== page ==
But Chauvin’s defense counsel has other ideas and requests that the requirement be added to the felony murder charge: “a ‘special danger to human life’ must have been caused by the underlying felony, in turn determined by the circumstances under which the felony was committed.” Nothing like a little confusion injected into the instructions to increase the chances of a hung jury or defense verdict. While Judge Cahill is unlikely to allow that to happen, it is less clear as to how the word “intentional” will be defined to the jury. The defense submitted this definition: “The word `intentional’ means ‘the actor either has a purpose to do the thing or cause the result specified, or believes that the act performed by the actor, if successful, will cause that result.’ The defendant `must have knowledge of those facts which are necessary to make the defendant’s conduct criminal.’”

Again, the suggested instruction is confusing, perhaps intentionally so. What is the “result specified”?  — the knee in the neck, the infliction of bodily harm, or the death of George Floyd? And how could the prosecution prove Chauvin has knowledge of facts necessary to make his conduct criminal where he is involved in arresting a man suspected of a crime? 

Given what the video depicts, Chauvin callously refusing to remove his knee from Floyd’s neck, with bystanders imploring him to do so, and even after Floyd stops speaking or, apparently, breathing, perhaps it does not matter what instruction is given.

But unless the instructions are clear, the concern is that the jury will convict only on a manslaughter charge. (Second-degree manslaughter is defined as a “person’s culpable negligence whereby the person creates an unreasonable risk, and consciously takes chances of causing death or great bodily harm to another.” Minn. Stat. 609.205.) For the third-degree murder charge, the prosecution must prove Chauvin acted with a “depraved mind, without regard for human life.” Neither side has submitted a definition for the phrase “depraved mind,” and where a phrase is not defined the jury “should apply the common, ordinary meaning of that word or phrase.” And what does depraved mind mean? The prosecution will probably assert that you should read the entire phrase together, that if someone acts without regard for human life, it shows they have a depraved mind.

The defense, who did not submit an instruction for third-degree murder in its initial submissions, will likely introduce a commonly accepted legal definition for “depravity of mind” as “characterized by an inherent deficiency of moral sense and integrity. “It consists of evil, corrupt and perverted intent which is devoid of regard for human dignity, and which is indifferent to human life. It is a state of mind outrageously horrible or inhuman.” Chauvin’s legal team will emphasize the training he received and show training photos and materials in which officers are trained to place a knee on the neck to control an uncooperative suspect. How could Chauvin be acting with evil, corrupt, and perverted intent if he is following training?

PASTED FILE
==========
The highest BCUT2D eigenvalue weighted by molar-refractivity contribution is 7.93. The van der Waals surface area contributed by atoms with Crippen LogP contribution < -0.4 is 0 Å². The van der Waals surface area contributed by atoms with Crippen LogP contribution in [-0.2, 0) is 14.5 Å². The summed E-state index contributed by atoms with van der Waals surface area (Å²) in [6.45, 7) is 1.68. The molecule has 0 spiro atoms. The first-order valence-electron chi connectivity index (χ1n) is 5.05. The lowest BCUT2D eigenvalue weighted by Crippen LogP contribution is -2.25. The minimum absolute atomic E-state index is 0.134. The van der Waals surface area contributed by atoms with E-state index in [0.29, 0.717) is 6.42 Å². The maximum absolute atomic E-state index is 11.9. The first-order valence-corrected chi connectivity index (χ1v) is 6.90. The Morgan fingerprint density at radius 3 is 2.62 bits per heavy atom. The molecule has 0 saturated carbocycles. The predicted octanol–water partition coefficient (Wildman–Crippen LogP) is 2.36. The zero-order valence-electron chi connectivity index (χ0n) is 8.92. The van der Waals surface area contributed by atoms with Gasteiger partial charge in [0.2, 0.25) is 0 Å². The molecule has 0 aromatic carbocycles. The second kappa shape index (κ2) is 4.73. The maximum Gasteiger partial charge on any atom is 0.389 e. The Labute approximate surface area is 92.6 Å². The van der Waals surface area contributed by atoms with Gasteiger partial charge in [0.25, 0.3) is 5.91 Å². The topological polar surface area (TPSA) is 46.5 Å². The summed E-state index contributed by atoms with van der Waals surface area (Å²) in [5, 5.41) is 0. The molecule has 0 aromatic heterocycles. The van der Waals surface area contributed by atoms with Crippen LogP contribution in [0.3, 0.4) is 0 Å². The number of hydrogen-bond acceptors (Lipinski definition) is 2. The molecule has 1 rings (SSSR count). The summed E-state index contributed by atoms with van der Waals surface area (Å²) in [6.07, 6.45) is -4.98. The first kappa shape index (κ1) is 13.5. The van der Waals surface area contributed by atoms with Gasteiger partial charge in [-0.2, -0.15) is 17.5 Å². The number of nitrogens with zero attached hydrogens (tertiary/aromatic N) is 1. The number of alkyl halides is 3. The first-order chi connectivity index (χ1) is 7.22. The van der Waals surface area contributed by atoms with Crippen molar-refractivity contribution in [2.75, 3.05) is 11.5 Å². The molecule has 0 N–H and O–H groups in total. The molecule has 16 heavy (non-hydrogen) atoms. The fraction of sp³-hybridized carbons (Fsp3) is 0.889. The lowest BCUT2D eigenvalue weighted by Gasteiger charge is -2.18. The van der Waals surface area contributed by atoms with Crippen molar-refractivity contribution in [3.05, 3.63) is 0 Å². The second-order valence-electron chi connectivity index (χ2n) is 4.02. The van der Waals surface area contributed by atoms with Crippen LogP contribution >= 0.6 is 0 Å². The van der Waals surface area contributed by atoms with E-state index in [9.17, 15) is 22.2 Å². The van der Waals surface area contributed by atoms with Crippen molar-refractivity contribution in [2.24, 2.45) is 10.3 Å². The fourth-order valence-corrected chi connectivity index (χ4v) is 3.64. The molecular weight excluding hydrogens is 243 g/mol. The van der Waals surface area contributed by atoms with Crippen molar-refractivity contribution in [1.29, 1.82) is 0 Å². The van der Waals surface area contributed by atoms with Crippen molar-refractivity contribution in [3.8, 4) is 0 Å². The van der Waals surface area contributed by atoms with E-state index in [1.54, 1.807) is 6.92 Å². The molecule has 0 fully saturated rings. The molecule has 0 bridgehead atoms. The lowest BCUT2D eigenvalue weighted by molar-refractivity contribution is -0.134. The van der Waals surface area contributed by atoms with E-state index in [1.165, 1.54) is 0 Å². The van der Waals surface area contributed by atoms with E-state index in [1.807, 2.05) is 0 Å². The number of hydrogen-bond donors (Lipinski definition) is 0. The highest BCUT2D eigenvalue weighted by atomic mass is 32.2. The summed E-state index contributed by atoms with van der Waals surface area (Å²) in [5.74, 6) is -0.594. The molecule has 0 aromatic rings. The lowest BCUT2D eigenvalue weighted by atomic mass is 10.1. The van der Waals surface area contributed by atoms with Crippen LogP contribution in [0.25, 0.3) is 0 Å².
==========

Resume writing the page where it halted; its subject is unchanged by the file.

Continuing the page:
Again, expert testimony will be key to explain the limited circumstances where placing a knee on the neck is permissible. In most jurisdictions, any type of neck compression is only allowed if the subject presents an imminent threat of bodily harm or death to the officer or others. It is hard to argue that the handcuffed Floyd, begging for breath, water and his mother, posed a threat to anyone. It will be very interesting to hear expert testimony on how Minneapolis police officers are trained on this topic.

Meanwhile, the attorneys are jockeying for position on how the jury is instructed on the role of police officers using force. The prosecution, understandably, wants this conduct to be evaluated using the “objective reasonableness” standard, and that if the force is not necessary, it’s not reasonable. Its proposed instruction, states, in part, “Any use of force beyond … [what is necessary] is not reasonable. To determine if the actions of the police officer were reasonable, you must look at those facts known to the officer at the precise moment he acted with force. You must decide whether the officer’s actions were objectively reasonable based on the totality of the facts and circumstances confronting the officer, without regard to his own state of mind, intention, or motivation.”